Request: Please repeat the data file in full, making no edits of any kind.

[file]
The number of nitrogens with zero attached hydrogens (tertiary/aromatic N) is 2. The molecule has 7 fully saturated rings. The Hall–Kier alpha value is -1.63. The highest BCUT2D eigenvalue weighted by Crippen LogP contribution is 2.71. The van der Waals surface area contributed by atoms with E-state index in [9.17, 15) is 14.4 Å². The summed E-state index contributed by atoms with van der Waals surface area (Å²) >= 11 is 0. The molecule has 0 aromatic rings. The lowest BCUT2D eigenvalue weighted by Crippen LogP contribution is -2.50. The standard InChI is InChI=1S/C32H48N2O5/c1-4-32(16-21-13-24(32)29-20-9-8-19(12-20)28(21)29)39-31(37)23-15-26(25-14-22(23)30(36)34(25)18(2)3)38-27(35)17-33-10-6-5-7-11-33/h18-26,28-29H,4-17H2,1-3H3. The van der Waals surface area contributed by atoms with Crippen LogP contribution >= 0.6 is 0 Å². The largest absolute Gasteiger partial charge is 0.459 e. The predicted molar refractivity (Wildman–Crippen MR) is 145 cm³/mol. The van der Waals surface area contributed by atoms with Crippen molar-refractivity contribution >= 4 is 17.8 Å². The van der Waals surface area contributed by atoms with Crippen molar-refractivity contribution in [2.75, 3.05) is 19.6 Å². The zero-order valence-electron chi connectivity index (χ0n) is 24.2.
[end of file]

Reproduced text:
The number of nitrogens with zero attached hydrogens (tertiary/aromatic N) is 2. The molecule has 7 fully saturated rings. The Hall–Kier alpha value is -1.63. The highest BCUT2D eigenvalue weighted by Crippen LogP contribution is 2.71. The van der Waals surface area contributed by atoms with E-state index in [9.17, 15) is 14.4 Å². The summed E-state index contributed by atoms with van der Waals surface area (Å²) >= 11 is 0. The molecule has 0 aromatic rings. The lowest BCUT2D eigenvalue weighted by Crippen LogP contribution is -2.50. The standard InChI is InChI=1S/C32H48N2O5/c1-4-32(16-21-13-24(32)29-20-9-8-19(12-20)28(21)29)39-31(37)23-15-26(25-14-22(23)30(36)34(25)18(2)3)38-27(35)17-33-10-6-5-7-11-33/h18-26,28-29H,4-17H2,1-3H3. The van der Waals surface area contributed by atoms with Crippen LogP contribution >= 0.6 is 0 Å². The largest absolute Gasteiger partial charge is 0.459 e. The predicted molar refractivity (Wildman–Crippen MR) is 145 cm³/mol. The van der Waals surface area contributed by atoms with Crippen molar-refractivity contribution >= 4 is 17.8 Å². The van der Waals surface area contributed by atoms with Crippen molar-refractivity contribution in [2.75, 3.05) is 19.6 Å². The zero-order valence-electron chi connectivity index (χ0n) is 24.2.